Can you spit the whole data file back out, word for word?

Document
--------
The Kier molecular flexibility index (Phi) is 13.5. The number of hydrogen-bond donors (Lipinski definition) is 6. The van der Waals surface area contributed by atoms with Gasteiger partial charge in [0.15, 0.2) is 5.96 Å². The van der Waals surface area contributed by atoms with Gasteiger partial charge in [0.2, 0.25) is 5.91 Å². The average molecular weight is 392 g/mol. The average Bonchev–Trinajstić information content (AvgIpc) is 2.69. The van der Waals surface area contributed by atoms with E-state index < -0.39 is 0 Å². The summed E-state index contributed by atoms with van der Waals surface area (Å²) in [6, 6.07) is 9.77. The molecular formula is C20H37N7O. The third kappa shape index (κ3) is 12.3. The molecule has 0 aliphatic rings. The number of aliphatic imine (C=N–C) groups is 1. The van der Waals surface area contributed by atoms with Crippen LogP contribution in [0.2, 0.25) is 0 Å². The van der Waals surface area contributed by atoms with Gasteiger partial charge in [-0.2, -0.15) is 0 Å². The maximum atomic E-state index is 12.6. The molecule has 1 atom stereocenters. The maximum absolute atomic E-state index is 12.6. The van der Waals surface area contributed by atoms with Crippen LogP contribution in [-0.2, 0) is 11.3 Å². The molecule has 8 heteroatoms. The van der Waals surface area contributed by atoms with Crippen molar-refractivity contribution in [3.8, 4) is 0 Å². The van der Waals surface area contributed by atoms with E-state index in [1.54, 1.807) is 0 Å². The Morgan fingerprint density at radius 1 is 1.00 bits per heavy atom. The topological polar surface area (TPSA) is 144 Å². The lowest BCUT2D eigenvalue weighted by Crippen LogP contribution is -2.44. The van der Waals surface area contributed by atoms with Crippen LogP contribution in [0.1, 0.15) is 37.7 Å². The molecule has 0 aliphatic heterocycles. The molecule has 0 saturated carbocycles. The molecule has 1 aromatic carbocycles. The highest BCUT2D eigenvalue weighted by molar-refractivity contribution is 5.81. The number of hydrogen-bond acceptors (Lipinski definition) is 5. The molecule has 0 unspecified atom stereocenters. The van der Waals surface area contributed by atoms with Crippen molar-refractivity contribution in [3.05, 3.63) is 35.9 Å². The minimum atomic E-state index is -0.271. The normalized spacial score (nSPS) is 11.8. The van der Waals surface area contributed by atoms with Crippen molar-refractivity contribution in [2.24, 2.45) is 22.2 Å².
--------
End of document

The Kier molecular flexibility index (Phi) is 13.5. The number of hydrogen-bond donors (Lipinski definition) is 6. The van der Waals surface area contributed by atoms with Gasteiger partial charge in [0.15, 0.2) is 5.96 Å². The van der Waals surface area contributed by atoms with Gasteiger partial charge in [0.2, 0.25) is 5.91 Å². The average molecular weight is 392 g/mol. The average Bonchev–Trinajstić information content (AvgIpc) is 2.69. The van der Waals surface area contributed by atoms with E-state index < -0.39 is 0 Å². The summed E-state index contributed by atoms with van der Waals surface area (Å²) in [6, 6.07) is 9.77. The molecular formula is C20H37N7O. The third kappa shape index (κ3) is 12.3. The molecule has 0 aliphatic rings. The number of aliphatic imine (C=N–C) groups is 1. The van der Waals surface area contributed by atoms with Crippen LogP contribution in [0.2, 0.25) is 0 Å². The van der Waals surface area contributed by atoms with Gasteiger partial charge in [-0.2, -0.15) is 0 Å². The maximum atomic E-state index is 12.6. The molecule has 1 atom stereocenters. The maximum absolute atomic E-state index is 12.6. The van der Waals surface area contributed by atoms with Crippen LogP contribution in [-0.2, 0) is 11.3 Å². The molecule has 8 heteroatoms. The van der Waals surface area contributed by atoms with Crippen molar-refractivity contribution in [3.8, 4) is 0 Å². The van der Waals surface area contributed by atoms with E-state index in [1.54, 1.807) is 0 Å². The Morgan fingerprint density at radius 1 is 1.00 bits per heavy atom. The topological polar surface area (TPSA) is 144 Å². The lowest BCUT2D eigenvalue weighted by Crippen LogP contribution is -2.44. The van der Waals surface area contributed by atoms with Crippen LogP contribution in [0.1, 0.15) is 37.7 Å². The molecule has 0 aliphatic heterocycles. The molecule has 0 saturated carbocycles. The molecule has 1 aromatic carbocycles. The highest BCUT2D eigenvalue weighted by molar-refractivity contribution is 5.81. The number of hydrogen-bond acceptors (Lipinski definition) is 5. The molecule has 0 unspecified atom stereocenters. The van der Waals surface area contributed by atoms with Crippen molar-refractivity contribution in [3.05, 3.63) is 35.9 Å². The minimum atomic E-state index is -0.271. The normalized spacial score (nSPS) is 11.8. The van der Waals surface area contributed by atoms with Crippen molar-refractivity contribution in [2.24, 2.45) is 22.2 Å².